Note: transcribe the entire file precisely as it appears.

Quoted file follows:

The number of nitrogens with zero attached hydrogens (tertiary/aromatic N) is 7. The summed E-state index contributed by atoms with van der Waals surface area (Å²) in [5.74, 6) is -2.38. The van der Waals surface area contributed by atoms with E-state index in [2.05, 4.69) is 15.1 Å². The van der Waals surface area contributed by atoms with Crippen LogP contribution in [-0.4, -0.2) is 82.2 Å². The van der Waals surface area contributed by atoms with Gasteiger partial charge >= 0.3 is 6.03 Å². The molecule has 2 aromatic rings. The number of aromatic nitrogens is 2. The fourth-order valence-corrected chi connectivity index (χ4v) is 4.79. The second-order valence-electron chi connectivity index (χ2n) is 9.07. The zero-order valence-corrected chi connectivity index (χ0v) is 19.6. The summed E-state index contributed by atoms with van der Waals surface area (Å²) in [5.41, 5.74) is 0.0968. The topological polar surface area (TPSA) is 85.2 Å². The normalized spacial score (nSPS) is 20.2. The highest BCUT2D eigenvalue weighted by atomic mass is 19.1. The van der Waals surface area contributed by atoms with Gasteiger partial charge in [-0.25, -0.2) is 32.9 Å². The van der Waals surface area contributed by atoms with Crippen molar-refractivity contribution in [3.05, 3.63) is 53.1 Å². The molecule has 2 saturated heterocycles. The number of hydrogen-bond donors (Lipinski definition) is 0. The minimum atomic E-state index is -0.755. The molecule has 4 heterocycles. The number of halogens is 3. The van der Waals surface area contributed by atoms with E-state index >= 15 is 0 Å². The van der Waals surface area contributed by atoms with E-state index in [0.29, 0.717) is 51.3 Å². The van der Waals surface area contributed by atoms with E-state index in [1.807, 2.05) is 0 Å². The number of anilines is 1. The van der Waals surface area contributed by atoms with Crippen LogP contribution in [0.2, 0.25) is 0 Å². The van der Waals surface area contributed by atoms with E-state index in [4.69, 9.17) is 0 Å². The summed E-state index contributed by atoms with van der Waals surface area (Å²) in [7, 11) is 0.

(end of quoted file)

The number of nitrogens with zero attached hydrogens (tertiary/aromatic N) is 7. The summed E-state index contributed by atoms with van der Waals surface area (Å²) in [5.74, 6) is -2.38. The van der Waals surface area contributed by atoms with E-state index in [2.05, 4.69) is 15.1 Å². The van der Waals surface area contributed by atoms with Crippen LogP contribution in [-0.4, -0.2) is 82.2 Å². The van der Waals surface area contributed by atoms with Gasteiger partial charge >= 0.3 is 6.03 Å². The molecule has 2 aromatic rings. The number of aromatic nitrogens is 2. The fourth-order valence-corrected chi connectivity index (χ4v) is 4.79. The second-order valence-electron chi connectivity index (χ2n) is 9.07. The zero-order valence-corrected chi connectivity index (χ0v) is 19.6. The summed E-state index contributed by atoms with van der Waals surface area (Å²) in [5.41, 5.74) is 0.0968. The topological polar surface area (TPSA) is 85.2 Å². The normalized spacial score (nSPS) is 20.2. The highest BCUT2D eigenvalue weighted by atomic mass is 19.1. The van der Waals surface area contributed by atoms with Gasteiger partial charge in [-0.25, -0.2) is 32.9 Å². The van der Waals surface area contributed by atoms with Crippen molar-refractivity contribution in [3.05, 3.63) is 53.1 Å². The molecule has 2 saturated heterocycles. The number of hydrogen-bond donors (Lipinski definition) is 0. The minimum atomic E-state index is -0.755. The molecule has 4 heterocycles. The number of halogens is 3. The van der Waals surface area contributed by atoms with E-state index >= 15 is 0 Å². The van der Waals surface area contributed by atoms with E-state index in [0.29, 0.717) is 51.3 Å². The van der Waals surface area contributed by atoms with E-state index in [1.807, 2.05) is 0 Å². The number of anilines is 1. The van der Waals surface area contributed by atoms with Crippen LogP contribution in [0.2, 0.25) is 0 Å². The van der Waals surface area contributed by atoms with E-state index in [4.69, 9.17) is 0 Å². The summed E-state index contributed by atoms with van der Waals surface area (Å²) in [7, 11) is 0.